As our work on the transfer application portion of Project Electron nears its completion, I’ve started to think more seriously about modeling our data that we are bringing into our systems. We’ve actually been prepping for this stage of the project for months, going all the way back to the Data Model Bibliography I put together in February 2017. Now that the D-Team was in the thick of data modeling, we thought it was time to bring the rest of the Archive Center on board as well. I’m just a single archivist, and even though I’ve done a lot of reading about data models, I’m no expert on the entirety of our collection or its materials. We knew that we’d need more eyes on our initial data model draft once we made it to make sure we weren’t forgetting an important component of our collections.
However, as anyone that’s worked with data models might know, they can look extremely intimidating to an untrained eye, which acts as a barrier to constructive feedback. So, how do we break down these walls and make data models and modeling more accessible to a wider audience? Our answer was to hold two separate “Data Modeling 101” workshops open to any staff members. Right off the bat, I need to give tons of credit to Hector Correa, Christina Harlow, Mark Matienzo, and Steve van Tuyl. I attended two data modeling workshops at Code4Lib 2017 that this fabulous group put together, and I leaned heavily on their past work in developing slides and activities.
These workshops were really crash courses in the concept and philosophy behind data modeling, and only barely dipped into the technical aspect of modeling. We were also trying to avoid too many details about RDF, but a lot of our examples were based on semantic modeling. We had great turnouts to both sessions, and in the end, about 25 different people on staff attended at least one of the sessions. Each session was about 2 hours long, and I knew that was a long time to ask anyone to sit quietly and listen to me talk about somewhat abstract and complex concepts, so I tried to include a few group or participatory activities, which attendees responded favorably to.
We started out with an exercise in recognizing the essential characteristics of wine, an idea I cribbed from “Ontology 101: A Guide to Creating Your First Onotology”. Wine seemed like a perfect choice because it’s so ingrained into our society’s zeitgeist that even if you’re not a wine drinker or fan, you probably know something about it. Additionally, I wanted to start with a non-library or archives related example to illustrate that modeling can be fun and can apply to literally anything. The wine exercise proved extremely successful and got people to participate quickly.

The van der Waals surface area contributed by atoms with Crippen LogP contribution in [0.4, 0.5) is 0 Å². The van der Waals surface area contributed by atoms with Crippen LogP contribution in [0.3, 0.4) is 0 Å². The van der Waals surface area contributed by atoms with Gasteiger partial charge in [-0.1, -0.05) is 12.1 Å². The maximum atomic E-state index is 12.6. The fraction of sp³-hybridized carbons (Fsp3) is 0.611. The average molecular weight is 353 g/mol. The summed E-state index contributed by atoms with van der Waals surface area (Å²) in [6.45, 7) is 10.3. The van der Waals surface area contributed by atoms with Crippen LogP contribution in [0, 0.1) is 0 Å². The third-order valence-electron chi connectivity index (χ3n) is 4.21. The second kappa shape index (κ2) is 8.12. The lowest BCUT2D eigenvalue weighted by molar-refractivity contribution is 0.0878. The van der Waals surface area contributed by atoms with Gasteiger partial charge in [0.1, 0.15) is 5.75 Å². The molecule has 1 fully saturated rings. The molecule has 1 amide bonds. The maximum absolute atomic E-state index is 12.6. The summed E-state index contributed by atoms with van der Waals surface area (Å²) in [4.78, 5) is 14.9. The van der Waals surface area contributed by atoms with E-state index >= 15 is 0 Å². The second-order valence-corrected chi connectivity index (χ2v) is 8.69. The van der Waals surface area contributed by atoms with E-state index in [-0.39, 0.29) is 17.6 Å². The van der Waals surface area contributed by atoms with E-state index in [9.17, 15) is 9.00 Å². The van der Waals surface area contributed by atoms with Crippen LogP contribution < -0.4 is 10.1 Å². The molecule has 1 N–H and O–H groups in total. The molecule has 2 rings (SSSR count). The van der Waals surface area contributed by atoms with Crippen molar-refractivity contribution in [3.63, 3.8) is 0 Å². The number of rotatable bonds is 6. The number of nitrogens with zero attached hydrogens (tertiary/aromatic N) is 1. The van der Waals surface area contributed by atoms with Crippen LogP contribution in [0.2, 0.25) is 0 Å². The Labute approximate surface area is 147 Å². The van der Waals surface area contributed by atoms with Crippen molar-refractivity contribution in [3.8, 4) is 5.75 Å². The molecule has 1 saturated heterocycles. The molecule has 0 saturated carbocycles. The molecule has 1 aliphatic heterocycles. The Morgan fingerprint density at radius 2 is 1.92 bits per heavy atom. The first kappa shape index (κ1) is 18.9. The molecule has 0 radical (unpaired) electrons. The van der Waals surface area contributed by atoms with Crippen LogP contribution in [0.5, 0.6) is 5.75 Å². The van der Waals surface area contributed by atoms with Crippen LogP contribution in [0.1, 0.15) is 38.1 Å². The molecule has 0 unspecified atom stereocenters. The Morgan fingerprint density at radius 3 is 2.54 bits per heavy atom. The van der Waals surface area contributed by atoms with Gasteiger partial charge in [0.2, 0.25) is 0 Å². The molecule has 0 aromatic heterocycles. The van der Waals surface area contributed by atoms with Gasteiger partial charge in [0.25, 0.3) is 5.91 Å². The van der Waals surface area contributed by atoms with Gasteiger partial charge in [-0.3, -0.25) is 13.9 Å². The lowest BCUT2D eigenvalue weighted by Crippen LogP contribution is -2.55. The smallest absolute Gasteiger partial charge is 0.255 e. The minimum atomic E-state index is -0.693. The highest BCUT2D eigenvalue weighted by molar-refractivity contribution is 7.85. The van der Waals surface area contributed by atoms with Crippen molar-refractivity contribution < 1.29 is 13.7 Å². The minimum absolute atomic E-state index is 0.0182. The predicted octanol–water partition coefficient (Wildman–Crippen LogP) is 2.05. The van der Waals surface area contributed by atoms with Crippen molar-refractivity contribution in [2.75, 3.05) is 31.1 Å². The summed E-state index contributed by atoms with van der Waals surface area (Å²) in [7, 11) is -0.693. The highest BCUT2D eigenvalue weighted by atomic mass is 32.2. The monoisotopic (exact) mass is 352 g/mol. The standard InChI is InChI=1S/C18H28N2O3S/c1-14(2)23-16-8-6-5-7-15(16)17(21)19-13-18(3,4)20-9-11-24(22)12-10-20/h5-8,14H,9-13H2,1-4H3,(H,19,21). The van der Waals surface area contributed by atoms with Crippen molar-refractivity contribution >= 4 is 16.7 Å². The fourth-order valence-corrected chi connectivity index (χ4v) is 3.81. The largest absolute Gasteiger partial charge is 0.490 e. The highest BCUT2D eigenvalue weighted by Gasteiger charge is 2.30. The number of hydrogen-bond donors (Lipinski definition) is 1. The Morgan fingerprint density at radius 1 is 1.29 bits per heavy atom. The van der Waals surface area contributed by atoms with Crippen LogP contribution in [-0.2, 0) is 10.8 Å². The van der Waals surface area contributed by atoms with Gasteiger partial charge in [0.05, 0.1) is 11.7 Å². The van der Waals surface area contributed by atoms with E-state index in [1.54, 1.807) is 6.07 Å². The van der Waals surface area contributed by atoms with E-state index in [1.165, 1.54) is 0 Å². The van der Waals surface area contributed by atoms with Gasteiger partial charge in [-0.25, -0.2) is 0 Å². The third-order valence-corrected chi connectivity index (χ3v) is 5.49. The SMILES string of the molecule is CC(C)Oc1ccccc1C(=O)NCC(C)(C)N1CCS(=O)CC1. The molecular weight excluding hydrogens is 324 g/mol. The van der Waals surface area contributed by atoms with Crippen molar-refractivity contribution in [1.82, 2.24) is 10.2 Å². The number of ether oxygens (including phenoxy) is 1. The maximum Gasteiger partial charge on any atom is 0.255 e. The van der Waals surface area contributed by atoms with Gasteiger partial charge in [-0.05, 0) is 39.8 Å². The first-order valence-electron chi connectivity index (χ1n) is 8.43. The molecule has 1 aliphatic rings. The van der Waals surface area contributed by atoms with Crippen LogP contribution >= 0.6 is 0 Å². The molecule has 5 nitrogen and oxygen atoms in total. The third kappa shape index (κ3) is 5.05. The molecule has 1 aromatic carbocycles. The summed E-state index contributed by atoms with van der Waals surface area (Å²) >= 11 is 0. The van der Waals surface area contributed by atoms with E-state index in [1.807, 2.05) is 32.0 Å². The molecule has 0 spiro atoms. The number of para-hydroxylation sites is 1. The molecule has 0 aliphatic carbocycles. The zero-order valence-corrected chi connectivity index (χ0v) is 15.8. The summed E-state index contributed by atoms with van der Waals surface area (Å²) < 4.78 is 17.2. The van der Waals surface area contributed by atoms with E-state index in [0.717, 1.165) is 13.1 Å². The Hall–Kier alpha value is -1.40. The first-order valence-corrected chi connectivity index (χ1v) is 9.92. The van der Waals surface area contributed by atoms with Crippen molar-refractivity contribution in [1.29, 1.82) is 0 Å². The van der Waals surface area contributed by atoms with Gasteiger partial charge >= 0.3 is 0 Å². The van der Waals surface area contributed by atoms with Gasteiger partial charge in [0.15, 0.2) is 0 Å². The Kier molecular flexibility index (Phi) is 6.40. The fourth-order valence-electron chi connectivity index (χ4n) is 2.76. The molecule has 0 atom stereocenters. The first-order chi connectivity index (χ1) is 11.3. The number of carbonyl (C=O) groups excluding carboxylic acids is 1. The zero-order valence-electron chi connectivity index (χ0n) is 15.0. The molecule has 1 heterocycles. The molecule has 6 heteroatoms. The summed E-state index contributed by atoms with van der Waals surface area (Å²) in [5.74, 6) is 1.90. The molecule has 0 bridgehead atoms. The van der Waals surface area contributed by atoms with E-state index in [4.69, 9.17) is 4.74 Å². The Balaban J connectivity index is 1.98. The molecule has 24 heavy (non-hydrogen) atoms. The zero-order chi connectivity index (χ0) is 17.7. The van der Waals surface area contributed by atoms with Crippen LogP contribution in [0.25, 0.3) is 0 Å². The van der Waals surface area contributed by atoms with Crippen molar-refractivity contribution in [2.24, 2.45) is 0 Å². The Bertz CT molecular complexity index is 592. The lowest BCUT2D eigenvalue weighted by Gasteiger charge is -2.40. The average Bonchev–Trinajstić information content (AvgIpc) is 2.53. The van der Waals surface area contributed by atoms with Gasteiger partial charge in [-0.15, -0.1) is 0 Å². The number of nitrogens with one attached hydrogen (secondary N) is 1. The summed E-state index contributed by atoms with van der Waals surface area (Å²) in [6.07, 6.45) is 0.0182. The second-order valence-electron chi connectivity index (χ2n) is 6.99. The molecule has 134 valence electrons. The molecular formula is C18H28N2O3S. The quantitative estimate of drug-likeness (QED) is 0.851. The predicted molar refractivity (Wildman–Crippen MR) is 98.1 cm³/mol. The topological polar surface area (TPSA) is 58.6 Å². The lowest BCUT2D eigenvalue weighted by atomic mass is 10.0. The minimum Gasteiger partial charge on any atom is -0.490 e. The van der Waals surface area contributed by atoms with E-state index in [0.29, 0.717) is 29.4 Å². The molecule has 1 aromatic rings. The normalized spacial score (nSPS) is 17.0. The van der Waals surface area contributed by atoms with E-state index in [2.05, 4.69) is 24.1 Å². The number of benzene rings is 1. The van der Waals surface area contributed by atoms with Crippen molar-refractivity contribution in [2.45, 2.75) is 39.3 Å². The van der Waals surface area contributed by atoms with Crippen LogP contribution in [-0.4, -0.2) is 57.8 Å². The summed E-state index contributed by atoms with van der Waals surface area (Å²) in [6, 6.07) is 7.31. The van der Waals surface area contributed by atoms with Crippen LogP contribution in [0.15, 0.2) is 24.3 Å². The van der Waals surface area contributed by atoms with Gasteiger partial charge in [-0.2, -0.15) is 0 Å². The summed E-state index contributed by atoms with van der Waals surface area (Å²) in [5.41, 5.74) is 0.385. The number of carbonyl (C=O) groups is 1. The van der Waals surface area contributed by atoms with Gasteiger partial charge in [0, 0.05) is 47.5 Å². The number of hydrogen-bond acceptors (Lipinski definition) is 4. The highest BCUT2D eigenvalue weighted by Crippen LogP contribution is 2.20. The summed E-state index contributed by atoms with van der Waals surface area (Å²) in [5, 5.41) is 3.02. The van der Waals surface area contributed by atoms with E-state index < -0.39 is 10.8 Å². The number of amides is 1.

Next, the groups took a prose description of needs for a digital repository and broke it out into attributes, types, objects, classes, and functions. I took this exercise directly from the C4L data modeling course, and it worked wonders in explaining the differences between the different types of objects in a data model. Using confusing terminology like this is about as technical as these workshops got, but I think they were still successful in getting coworkers invested in the process and granting them a little more understanding of the work that I’m currently doing.
We finished off the workshops with a group data model diagramming activity. Each workshop split into three groups, chose a sample object, and tried to draw a model of it within a digital repository. I’ve posted three of these in this blog, and while these are first attempts at diagramming and will not be used for the overall model, I think they are admirable for groups that had no idea what a data model was 90 minutes earlier.
With the changes to the types of records that libraries and archives collect, data modeling is becoming a core concept for many in our field. It’s scary and intimidating to think about at first, but if you were to take anything from our data model workshopping experience, it’s that anyone can learn to think with a data model mindset. Modeling is a skill that has to be learned, like any other, but it’s not one that’s so specialized that a processing archivist, reference archivist, or really anyone couldn’t it pick up. If I can learn it, anyone can.